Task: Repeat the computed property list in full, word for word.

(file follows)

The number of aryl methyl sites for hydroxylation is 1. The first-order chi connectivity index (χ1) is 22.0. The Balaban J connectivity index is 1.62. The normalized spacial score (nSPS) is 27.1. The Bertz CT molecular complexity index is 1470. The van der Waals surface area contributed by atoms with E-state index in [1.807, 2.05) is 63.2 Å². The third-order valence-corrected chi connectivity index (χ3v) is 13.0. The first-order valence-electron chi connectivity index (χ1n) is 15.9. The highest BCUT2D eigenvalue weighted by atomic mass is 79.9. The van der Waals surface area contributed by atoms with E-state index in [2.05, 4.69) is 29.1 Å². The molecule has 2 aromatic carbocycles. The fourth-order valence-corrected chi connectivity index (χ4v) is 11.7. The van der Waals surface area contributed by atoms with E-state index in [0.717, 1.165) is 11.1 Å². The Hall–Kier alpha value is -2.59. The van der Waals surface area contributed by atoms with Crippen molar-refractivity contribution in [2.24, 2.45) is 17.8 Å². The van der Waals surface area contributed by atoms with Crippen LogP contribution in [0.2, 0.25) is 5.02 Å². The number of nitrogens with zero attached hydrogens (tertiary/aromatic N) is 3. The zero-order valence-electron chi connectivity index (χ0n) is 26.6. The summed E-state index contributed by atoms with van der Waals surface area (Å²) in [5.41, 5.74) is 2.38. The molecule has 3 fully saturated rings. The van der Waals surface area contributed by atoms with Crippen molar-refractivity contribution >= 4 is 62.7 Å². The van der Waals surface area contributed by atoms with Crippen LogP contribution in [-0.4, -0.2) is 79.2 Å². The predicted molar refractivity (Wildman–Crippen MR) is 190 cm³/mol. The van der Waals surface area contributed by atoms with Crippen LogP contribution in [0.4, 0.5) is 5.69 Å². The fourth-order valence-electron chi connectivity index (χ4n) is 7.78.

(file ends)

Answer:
The number of aryl methyl sites for hydroxylation is 1. The first-order chi connectivity index (χ1) is 22.0. The Balaban J connectivity index is 1.62. The normalized spacial score (nSPS) is 27.1. The Bertz CT molecular complexity index is 1470. The van der Waals surface area contributed by atoms with E-state index in [1.807, 2.05) is 63.2 Å². The third-order valence-corrected chi connectivity index (χ3v) is 13.0. The first-order valence-electron chi connectivity index (χ1n) is 15.9. The highest BCUT2D eigenvalue weighted by atomic mass is 79.9. The van der Waals surface area contributed by atoms with E-state index in [2.05, 4.69) is 29.1 Å². The molecule has 2 aromatic carbocycles. The fourth-order valence-corrected chi connectivity index (χ4v) is 11.7. The van der Waals surface area contributed by atoms with E-state index in [0.717, 1.165) is 11.1 Å². The Hall–Kier alpha value is -2.59. The van der Waals surface area contributed by atoms with Crippen molar-refractivity contribution in [2.24, 2.45) is 17.8 Å². The van der Waals surface area contributed by atoms with Crippen LogP contribution in [0.2, 0.25) is 5.02 Å². The number of nitrogens with zero attached hydrogens (tertiary/aromatic N) is 3. The zero-order valence-electron chi connectivity index (χ0n) is 26.6. The summed E-state index contributed by atoms with van der Waals surface area (Å²) in [5.41, 5.74) is 2.38. The molecule has 3 fully saturated rings. The van der Waals surface area contributed by atoms with Crippen molar-refractivity contribution >= 4 is 62.7 Å². The van der Waals surface area contributed by atoms with Crippen LogP contribution in [-0.4, -0.2) is 79.2 Å². The predicted molar refractivity (Wildman–Crippen MR) is 190 cm³/mol. The van der Waals surface area contributed by atoms with Crippen LogP contribution in [0.4, 0.5) is 5.69 Å². The fourth-order valence-electron chi connectivity index (χ4n) is 7.78.